Biography of Sylvia Plath

Sylvia Plath was a twentieth-century American poet and novelist whose vivid imagery, searing tone, and intimate topics cemented her place among the pantheon of great poets. Best known for her novel The Bell Jar and her second volume of poetry, Ariel, Plath's reputation has only grown since her death at the age of 30 in 1963. She is considered a poet of the confessional movement, also pioneered by Robert Lowell, but her work transcends this label, excavating not only individual but historical and collective pains. The sensational nature of Plath’s death by suicide, after she had feverishly written dozens of her last poems over a few short months, has spawned a critical tendency to read her work through an overtly autobiographical lens. Many readers have felt that her work has an added weight and truth because it preceded and shed light on her untimely death. Yet her poetry is neither fully nor merely confessional; Plath’s work demonstrates a willingness to expose raw, subconscious truths and an astonishing mastery of the craft of poetry. Because of these qualities, her poems have moved and inspired generations of readers.

Plath was born on October 27th, 1932 to Otto and Aurelia Plath. Her father was a German immigrant, and her mother was Austrian. She spent her early years in Massachusetts, where her father was a professor. One of the most seminal events in her childhood was the death of her father from a long, unaddressed illness when she was eight years old. After Otto’s death, Aurelia moved Sylvia and her younger brother to Wellesley, where she began teaching medical-secretary training classes at Boston University. At 10 years old, Plath first attempted to kill herself. She would repeat this attempt at ages 20 and 30, as recounted in her poem “Lady Lazarus,” written in October 1962, the month of her 30th birthday. (“I have done it again. / One year in every ten I manage it.”)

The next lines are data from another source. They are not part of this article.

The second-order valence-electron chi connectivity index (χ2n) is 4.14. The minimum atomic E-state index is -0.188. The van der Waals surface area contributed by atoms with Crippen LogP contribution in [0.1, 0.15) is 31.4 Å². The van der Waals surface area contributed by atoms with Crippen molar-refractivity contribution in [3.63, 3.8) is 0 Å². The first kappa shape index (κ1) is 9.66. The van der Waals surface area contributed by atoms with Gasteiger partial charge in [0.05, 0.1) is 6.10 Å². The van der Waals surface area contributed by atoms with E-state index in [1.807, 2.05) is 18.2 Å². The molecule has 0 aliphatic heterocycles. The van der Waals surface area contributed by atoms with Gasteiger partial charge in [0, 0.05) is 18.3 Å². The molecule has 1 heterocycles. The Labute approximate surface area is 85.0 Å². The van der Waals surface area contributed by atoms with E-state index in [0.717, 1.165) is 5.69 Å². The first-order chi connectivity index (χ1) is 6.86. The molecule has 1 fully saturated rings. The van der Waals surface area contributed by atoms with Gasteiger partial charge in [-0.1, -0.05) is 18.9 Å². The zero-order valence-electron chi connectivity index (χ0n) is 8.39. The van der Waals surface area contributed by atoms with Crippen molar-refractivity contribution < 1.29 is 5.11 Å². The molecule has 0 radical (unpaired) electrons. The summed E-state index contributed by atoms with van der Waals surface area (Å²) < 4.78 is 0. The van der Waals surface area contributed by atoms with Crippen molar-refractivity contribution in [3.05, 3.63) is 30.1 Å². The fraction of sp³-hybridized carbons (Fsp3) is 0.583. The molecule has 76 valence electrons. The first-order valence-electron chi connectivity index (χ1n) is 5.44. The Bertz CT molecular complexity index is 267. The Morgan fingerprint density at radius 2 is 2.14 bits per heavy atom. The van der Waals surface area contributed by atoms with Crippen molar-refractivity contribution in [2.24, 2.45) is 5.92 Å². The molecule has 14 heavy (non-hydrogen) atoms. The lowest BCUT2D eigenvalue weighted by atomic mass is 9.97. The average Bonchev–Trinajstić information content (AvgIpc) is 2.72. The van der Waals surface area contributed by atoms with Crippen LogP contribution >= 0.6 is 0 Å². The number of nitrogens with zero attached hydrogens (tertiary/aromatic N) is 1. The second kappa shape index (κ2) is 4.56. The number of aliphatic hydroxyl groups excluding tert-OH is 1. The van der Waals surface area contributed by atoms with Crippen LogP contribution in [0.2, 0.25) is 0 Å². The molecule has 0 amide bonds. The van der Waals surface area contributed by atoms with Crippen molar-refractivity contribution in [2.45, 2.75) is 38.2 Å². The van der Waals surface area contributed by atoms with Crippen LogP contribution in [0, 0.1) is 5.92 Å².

Plath started drawing and writing poetry when she was very young, submitting over 45 stories to Seventeen before her first one was published in August 1950. She began taking classes at Smith College and quickly excelled there, working on the Smith Review's editorial board, publishing more poems, and winning writing prizes from the likes of the Christian Science Monitor and Mademoiselle. After her time in New York working at the Mademoiselle office, Plath suffered a breakdown and attempted suicide by swallowing pills and then hiding in a crawlspace. She survived, and underwent electroshock therapy. After completing her studies at Smith, she traveled to the University of Cambridge on a Fulbright scholarship. It was there that she met the British poet Ted Hughes; the two married in 1957, and returned to America.

Plath taught for a while at Smith, during which time she was well regarded by her faculty peers. Eventually, however, she quit and took a secretarial job at a hospital so she could concentrate more fully on her writing. In 1959, she and Ted returned to England, where their first child, Frieda, was born in April 1960. Her first collection of poetry, The Colossus and Other Poems, was published in 1960 to widespread acclaim. Critics hailed her as a new talent, and admired her poetic techniques.